Houston County judge signs disaster declaration after months of - KTRE.com | Lufkin and Nacogdoches, Texas

Houston County judge signs disaster declaration after months of heavy rain

CROCKETT, TX (KTRE) - After months of heavy rain, Houston County Judge Erin Ford took steps to secure help for residents.

Ford said the county is in serious need of help from the damage caused by the rain. According to David Lamb with the Houston County Emergency Management office, The area has received 51 inches of rain so far this year.

"The average rain we get is 34 inches," Lamb said. "This is way above what we are used to seeing."

According to the Texas Department of Public Safety Website, the effects of declaring a disaster are economic stabilization, the ability to put in curfews, commandeering of facilities and equipment, controlling access to  certain geological areas, and suspension of selected codes and ordinances.

"This is the best thing I can think of doing right now," Ford said. "I could have done it on my own, but I wanted to have the commissioners involved as well to show we are all behind this."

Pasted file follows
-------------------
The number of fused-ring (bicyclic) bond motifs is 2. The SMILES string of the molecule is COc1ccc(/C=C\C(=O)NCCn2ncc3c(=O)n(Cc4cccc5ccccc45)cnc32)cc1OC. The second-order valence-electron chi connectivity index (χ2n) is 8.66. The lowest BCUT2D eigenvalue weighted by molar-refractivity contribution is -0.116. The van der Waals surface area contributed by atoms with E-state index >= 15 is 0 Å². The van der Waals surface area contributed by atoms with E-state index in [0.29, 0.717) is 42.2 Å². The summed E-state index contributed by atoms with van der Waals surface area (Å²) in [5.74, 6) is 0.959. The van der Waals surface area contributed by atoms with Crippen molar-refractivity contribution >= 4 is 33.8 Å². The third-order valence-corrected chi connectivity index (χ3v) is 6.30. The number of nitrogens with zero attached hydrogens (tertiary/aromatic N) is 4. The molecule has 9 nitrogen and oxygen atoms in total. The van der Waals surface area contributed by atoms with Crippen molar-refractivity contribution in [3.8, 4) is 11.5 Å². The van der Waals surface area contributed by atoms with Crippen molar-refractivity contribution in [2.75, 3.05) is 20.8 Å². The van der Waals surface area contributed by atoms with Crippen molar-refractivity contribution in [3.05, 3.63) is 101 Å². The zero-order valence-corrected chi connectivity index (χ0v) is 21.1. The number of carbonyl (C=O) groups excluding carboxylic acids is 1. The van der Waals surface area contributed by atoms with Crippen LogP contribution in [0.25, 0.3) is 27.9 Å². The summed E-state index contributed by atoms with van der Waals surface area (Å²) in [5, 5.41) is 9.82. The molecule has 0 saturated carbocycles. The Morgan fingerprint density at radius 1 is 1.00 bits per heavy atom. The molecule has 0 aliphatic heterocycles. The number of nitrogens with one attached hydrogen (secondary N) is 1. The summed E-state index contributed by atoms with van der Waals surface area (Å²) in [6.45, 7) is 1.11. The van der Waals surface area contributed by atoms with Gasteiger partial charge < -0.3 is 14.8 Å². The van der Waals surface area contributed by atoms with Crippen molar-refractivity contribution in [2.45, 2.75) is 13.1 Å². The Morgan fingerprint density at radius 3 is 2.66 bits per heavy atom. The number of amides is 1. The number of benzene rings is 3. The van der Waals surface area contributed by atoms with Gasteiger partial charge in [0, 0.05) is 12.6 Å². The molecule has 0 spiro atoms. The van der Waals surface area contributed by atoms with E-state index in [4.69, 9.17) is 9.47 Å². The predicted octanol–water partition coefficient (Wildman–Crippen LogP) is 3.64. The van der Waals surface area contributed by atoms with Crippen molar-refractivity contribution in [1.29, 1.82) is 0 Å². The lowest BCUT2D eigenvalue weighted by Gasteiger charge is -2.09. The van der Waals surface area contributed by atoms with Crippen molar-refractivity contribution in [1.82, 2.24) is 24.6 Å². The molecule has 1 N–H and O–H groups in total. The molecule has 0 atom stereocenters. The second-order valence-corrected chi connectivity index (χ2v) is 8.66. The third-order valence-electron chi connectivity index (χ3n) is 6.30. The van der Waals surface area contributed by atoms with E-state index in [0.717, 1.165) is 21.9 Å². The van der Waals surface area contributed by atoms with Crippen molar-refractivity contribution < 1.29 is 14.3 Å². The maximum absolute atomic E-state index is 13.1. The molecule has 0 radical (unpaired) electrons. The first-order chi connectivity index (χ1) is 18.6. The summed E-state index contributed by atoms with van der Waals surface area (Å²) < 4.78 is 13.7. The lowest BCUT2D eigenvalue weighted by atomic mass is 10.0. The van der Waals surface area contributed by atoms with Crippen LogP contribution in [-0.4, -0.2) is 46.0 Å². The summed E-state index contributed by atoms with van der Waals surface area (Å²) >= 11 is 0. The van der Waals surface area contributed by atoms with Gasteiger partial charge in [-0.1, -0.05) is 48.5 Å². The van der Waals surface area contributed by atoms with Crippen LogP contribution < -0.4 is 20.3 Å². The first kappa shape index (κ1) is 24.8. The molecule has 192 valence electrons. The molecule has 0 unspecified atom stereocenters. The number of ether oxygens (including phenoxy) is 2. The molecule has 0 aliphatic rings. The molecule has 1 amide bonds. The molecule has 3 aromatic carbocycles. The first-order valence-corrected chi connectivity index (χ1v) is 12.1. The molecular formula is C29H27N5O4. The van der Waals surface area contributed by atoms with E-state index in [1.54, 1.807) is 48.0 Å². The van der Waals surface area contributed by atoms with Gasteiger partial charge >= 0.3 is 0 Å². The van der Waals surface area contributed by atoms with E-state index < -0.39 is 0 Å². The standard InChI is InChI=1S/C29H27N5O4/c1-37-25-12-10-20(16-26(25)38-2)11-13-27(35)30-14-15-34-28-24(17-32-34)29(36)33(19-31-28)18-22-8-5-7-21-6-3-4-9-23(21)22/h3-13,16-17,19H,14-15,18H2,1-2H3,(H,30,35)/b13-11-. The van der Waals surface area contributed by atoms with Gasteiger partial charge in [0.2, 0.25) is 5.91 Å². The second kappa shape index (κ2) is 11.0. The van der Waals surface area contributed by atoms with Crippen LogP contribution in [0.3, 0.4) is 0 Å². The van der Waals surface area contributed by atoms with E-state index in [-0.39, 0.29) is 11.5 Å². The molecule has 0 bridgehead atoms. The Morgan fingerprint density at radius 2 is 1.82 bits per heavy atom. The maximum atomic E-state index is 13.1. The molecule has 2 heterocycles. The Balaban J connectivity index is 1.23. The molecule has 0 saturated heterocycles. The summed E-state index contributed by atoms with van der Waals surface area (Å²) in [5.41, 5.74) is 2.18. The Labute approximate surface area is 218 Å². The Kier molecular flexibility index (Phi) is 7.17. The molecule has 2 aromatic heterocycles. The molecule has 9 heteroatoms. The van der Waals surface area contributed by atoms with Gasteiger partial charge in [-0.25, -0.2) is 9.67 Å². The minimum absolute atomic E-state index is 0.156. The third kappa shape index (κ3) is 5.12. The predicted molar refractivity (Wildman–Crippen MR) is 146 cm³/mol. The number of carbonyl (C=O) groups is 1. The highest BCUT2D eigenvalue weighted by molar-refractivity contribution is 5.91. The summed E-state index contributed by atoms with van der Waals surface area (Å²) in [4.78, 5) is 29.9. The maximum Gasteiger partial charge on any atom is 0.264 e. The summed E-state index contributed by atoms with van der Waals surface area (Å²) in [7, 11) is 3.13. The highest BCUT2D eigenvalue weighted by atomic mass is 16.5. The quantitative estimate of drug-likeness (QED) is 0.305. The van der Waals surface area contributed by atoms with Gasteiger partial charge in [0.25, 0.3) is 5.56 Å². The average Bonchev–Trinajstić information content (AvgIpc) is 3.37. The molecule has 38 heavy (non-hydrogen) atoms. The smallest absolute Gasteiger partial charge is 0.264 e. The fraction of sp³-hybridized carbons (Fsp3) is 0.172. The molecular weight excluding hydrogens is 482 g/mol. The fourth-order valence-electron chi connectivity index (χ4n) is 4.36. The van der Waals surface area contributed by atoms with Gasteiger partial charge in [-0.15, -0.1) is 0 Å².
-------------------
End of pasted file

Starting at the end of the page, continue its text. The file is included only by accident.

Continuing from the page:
During the emergency meeting, three of the four commissioners voiced concerns the have with the current state of roads in their areas. 

"I don't know if my roads can ever be the same," Commissioner Pat Perry said. "I've lost that much."

"It just seems to be never ending," Commissioner Roger Dickey said. "The forecast doesn't know when this is going to end."

"They're not going to have rock until next Wednesday," Commissioner Kennon Kellum said. "I got places that need to be fixed that traffic can't get through."

The commissioners were also briefed on the extensive road damage that has been done. 

"The other day I had six culverts that needed to be replaced," Kellum said. "I know have a lot more. You could have stories for days with all the ones we have now."

The rain has also forced the temporary closure of the Ratcliff Recreational area. 

“Ratcliff Lake has witnessed unprecedented rainfall recently. This has resulted in soil saturation and toppling of trees. In the last 10 days, 15 large green healthy pine trees have fallen without warning in the camping and day use areas,” Ranger Gerald Lawrence said. “For the safety of our visitors, we are temporarily closing the recreation area.”

Judge Ford said he is also looking into funding from FEMA.   

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